I spent my first two years of college at the University of Washington in Seattle. I lived in a sorority with 130+ other young women. At the time my mom worked for the Seattle School District and lived close by; given her work schedule we got together a couple of times a month. Both sets of my grandparents lived in Kent, about 30 minutes away, about an hour and a half closer than when I was in high school.
Once college started it didn’t take long for a ritual to develop with my Grandma Lillian. At least once a month, and more often than not, twice a month, Grandma would call with a lunch invitation. Sometimes it was just the two of us, sometimes her friend Nan would join us, periodically one or both of her sisters, or her cousin Anna. Grandma knew Seattle well and had an uncanny knack for choosing great spots for us to eat. I think it was her chance to eat the foods she knew Grandpa would complain about, especially if he had to pay.
Grandma loved taking me to out of the way places; I don’t know if it was more for my benefit or hers, but I was able to experience foods I had never eaten or heard of before. She took me to the Norselander where I ate my first Monte Cristo, stuffed grape leaves at a Greek restaurant on the Ave, authentic Korean food at Nan’s favorite restaurant. The Greek restaurant became one of our regulars along with another favorite spot, the Garden Room at The Olympic Hotel. By the early 80’s The Olympic Hotel was pretty swanky, having undergone a much needed facelift, returning it to its glory days.
Walking from where we parked the car to our first visit to The Olympic together, Grandma told me about a time in high school when she and some friends came to Seattle for the day. They were dressed in their finest, wanting to give the impression that they worked in offices downtown. Grandma said she even put on bright red lipstick, which from her point of view still seemed quite risqué. I asked her what they did that day. She said they walked around Seattle talking about their futures, which included living in the city, and they ate lunch at The Olympic Hotel. In my mind’s eye I could picture a young Lillian in heels, pencil skirt, a jacket with a nipped waist, coifed brown hair, no make-up with the exception of her red lipstick. The year would’ve been 1937.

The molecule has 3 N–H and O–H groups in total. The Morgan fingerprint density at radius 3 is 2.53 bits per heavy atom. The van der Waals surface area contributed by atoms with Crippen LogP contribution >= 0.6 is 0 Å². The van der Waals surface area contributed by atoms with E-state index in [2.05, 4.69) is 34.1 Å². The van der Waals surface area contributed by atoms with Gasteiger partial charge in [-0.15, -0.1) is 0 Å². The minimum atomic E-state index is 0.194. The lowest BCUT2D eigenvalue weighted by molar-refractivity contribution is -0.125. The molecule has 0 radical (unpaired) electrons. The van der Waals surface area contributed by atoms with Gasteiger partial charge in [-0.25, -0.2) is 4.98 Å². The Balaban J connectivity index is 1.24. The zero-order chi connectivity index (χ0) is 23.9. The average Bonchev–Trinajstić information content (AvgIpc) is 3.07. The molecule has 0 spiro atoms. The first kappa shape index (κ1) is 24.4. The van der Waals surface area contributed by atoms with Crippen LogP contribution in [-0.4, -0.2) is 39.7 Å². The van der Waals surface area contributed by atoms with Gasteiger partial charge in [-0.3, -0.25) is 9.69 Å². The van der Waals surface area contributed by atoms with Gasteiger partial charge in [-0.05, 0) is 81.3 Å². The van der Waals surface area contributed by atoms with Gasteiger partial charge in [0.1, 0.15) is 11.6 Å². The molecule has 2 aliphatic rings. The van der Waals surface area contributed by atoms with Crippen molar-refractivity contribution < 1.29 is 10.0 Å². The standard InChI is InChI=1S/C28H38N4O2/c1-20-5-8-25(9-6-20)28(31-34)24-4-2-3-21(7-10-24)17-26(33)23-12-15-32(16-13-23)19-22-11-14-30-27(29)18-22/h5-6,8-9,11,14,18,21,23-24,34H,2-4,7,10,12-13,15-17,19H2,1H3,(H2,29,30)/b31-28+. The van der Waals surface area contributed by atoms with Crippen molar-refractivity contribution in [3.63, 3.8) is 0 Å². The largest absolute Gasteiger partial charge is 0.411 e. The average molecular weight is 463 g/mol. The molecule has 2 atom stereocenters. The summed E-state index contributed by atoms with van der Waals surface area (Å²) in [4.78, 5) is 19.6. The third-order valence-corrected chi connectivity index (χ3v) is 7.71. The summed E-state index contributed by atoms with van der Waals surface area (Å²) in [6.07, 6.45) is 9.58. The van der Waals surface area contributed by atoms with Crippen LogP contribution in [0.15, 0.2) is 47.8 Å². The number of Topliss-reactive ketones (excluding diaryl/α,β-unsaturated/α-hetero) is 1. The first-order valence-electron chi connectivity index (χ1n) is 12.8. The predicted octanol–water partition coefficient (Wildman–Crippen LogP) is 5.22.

I asked Grandma what she had wanted to do after high school. She wanted to be a reporter as she had written extensively for her high school newspaper. When I asked her why she didn’t pursue this she indicated it wasn’t long after this excursion to the city that she met my Grandpa and that was that, going to college with children at home wasn’t an option at that time. By this point in the conversation time we arrived at The Garden Room, Nan waiting for us. Throughout the lunch I was consumed with thoughts of red lipstick and missed opportunities.
Our lunches continued over the course of the two years I was at the “U”. I looked forward to our time together, not only as a reprieve from the House Cook’s attempt at good cooking but for the time I was able to spend with Grandma. There was one more ritual that came with lunches—the good-bye.
The good-bye always ended with a tin of cookies, a blue, gently dented & patinaed tin, at one time home to a Texas fruitcake as indicated by the embossed stamp on the bottom. Grandma considered her cookies carefully, knowing that the cookies would need to hold their freshness for at least week and be able to withstand some jostling, so nothing too delicate. One of the regular occupants of the blue tin were Grandma’s Lemon Cookies. Days after the good-bye, the cookies were reminders of Grandma and our time together, our conversations replaying in my head as ate them.
Grandma’s cookie ritual is one that has continued over several generations. My son Eric went to college in Bellingham, and these lemon cookies often made the trip with me when I visited. Between visits when the pangs of missing him hit, I would bake and ship cookies to Eric. If I couldn’t visit, at least I could ship a little bit of home to him. I found certain cookies shipped better, arriving intact, and remained fresher than others. Stout in their structure, these were often bar cookies. To this day when I make bar cookies I think of college visits, Grandma and Eric.
Grandma’s Lemon Cookies are a bar cookie, though not the typical lemon curd lemon bar. These have a brown sugar shortbread crust which is baked first, followed by an eggy-brown sugar coconut pecan topping, baked again, once out of the oven topped with a lemon zest laden lemon glaze, cooled and cut into bars. They are mix of sweet, tart, & buttery; the corners and the edges are the best, chewy with a crunch.
Grandma’s Lemon Cookies
1/2 unsalted butter, room temperature
1/2 c dark brown sugar
1 1/2 c flour
Cream butter & brown sugar; add flour; mix until the consistency of sand mixed w/ pea-sized pieces. Press into the bottom of a 9 x 13 pan. Bake @ 350 for 10 minutes.
In the meantime mix the following:
1 c dark brown sugar
2 T flour
1/2 t baking powder
1/2 t vanilla
1/4 t salt
1 1/2 c shredded sweetened coconut
1 c chopped nuts (I prefer pecans, although walnuts work well)
After the crust comes out of the oven, spread w/ the coconut-nut mixture. It will be thick, so drop in dollops over the crust and spread gently, covering the entire crust.
Bake for another 20 minutes or until the top is medium brown.
While baking mix the lemon glaze:
1 T unsalted butter, melted
Juice and zest of one lemon
1 c powdered sugar
Once the cookies are done, cool for 10 minutes and top with the lemon glaze. Cool completely and cut into bars. Yield: 24 bars